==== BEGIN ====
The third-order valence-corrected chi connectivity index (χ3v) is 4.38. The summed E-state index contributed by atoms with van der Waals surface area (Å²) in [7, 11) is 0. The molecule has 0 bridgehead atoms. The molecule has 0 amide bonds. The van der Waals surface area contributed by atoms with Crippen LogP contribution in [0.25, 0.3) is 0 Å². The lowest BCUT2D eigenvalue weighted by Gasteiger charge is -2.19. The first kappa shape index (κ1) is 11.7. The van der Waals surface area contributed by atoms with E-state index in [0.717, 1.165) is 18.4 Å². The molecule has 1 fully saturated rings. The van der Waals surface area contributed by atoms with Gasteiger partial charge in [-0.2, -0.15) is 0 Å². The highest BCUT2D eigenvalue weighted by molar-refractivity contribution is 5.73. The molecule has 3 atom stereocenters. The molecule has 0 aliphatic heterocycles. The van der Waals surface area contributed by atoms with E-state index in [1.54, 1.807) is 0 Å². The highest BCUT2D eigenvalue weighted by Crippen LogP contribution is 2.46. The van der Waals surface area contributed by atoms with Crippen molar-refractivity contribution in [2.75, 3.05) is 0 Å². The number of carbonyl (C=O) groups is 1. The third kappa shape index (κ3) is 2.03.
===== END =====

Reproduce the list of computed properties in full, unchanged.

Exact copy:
The third-order valence-corrected chi connectivity index (χ3v) is 4.38. The summed E-state index contributed by atoms with van der Waals surface area (Å²) in [7, 11) is 0. The molecule has 0 bridgehead atoms. The molecule has 0 amide bonds. The van der Waals surface area contributed by atoms with Crippen LogP contribution in [0.25, 0.3) is 0 Å². The lowest BCUT2D eigenvalue weighted by Gasteiger charge is -2.19. The first kappa shape index (κ1) is 11.7. The van der Waals surface area contributed by atoms with E-state index in [0.717, 1.165) is 18.4 Å². The molecule has 1 fully saturated rings. The van der Waals surface area contributed by atoms with Gasteiger partial charge in [-0.2, -0.15) is 0 Å². The highest BCUT2D eigenvalue weighted by molar-refractivity contribution is 5.73. The molecule has 3 atom stereocenters. The molecule has 0 aliphatic heterocycles. The van der Waals surface area contributed by atoms with E-state index in [1.54, 1.807) is 0 Å². The highest BCUT2D eigenvalue weighted by Crippen LogP contribution is 2.46. The van der Waals surface area contributed by atoms with Crippen molar-refractivity contribution in [2.75, 3.05) is 0 Å². The number of carbonyl (C=O) groups is 1. The third kappa shape index (κ3) is 2.03.